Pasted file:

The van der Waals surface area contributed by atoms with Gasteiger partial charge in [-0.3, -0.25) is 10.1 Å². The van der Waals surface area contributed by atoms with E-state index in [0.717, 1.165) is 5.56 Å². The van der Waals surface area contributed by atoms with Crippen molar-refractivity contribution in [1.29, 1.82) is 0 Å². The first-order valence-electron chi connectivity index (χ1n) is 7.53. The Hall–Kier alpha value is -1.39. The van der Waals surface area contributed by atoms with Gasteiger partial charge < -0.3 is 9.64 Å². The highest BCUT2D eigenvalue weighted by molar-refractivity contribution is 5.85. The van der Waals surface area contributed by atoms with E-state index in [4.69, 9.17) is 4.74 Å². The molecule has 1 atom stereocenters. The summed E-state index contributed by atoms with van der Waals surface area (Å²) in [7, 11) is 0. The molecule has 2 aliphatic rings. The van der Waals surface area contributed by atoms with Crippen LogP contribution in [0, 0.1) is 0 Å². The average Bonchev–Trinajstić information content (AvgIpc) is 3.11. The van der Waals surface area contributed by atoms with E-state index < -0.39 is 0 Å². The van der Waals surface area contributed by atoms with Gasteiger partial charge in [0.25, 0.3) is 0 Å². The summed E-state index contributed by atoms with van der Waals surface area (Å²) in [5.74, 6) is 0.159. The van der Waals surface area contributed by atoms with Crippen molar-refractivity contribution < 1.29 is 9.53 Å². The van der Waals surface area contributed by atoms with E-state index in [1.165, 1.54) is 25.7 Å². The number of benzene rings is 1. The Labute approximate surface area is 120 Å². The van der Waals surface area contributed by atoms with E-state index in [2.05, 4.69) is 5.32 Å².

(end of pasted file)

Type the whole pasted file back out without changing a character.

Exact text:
The van der Waals surface area contributed by atoms with Gasteiger partial charge in [-0.3, -0.25) is 10.1 Å². The van der Waals surface area contributed by atoms with E-state index in [0.717, 1.165) is 5.56 Å². The van der Waals surface area contributed by atoms with Crippen molar-refractivity contribution in [1.29, 1.82) is 0 Å². The first-order valence-electron chi connectivity index (χ1n) is 7.53. The Hall–Kier alpha value is -1.39. The van der Waals surface area contributed by atoms with Gasteiger partial charge < -0.3 is 9.64 Å². The highest BCUT2D eigenvalue weighted by molar-refractivity contribution is 5.85. The van der Waals surface area contributed by atoms with E-state index in [4.69, 9.17) is 4.74 Å². The molecule has 1 atom stereocenters. The summed E-state index contributed by atoms with van der Waals surface area (Å²) in [7, 11) is 0. The molecule has 2 aliphatic rings. The van der Waals surface area contributed by atoms with Crippen LogP contribution in [0, 0.1) is 0 Å². The average Bonchev–Trinajstić information content (AvgIpc) is 3.11. The van der Waals surface area contributed by atoms with E-state index < -0.39 is 0 Å². The van der Waals surface area contributed by atoms with Gasteiger partial charge in [0.25, 0.3) is 0 Å². The summed E-state index contributed by atoms with van der Waals surface area (Å²) in [5.74, 6) is 0.159. The van der Waals surface area contributed by atoms with Crippen molar-refractivity contribution < 1.29 is 9.53 Å². The van der Waals surface area contributed by atoms with E-state index in [1.165, 1.54) is 25.7 Å². The number of benzene rings is 1. The Labute approximate surface area is 120 Å². The van der Waals surface area contributed by atoms with E-state index in [2.05, 4.69) is 5.32 Å².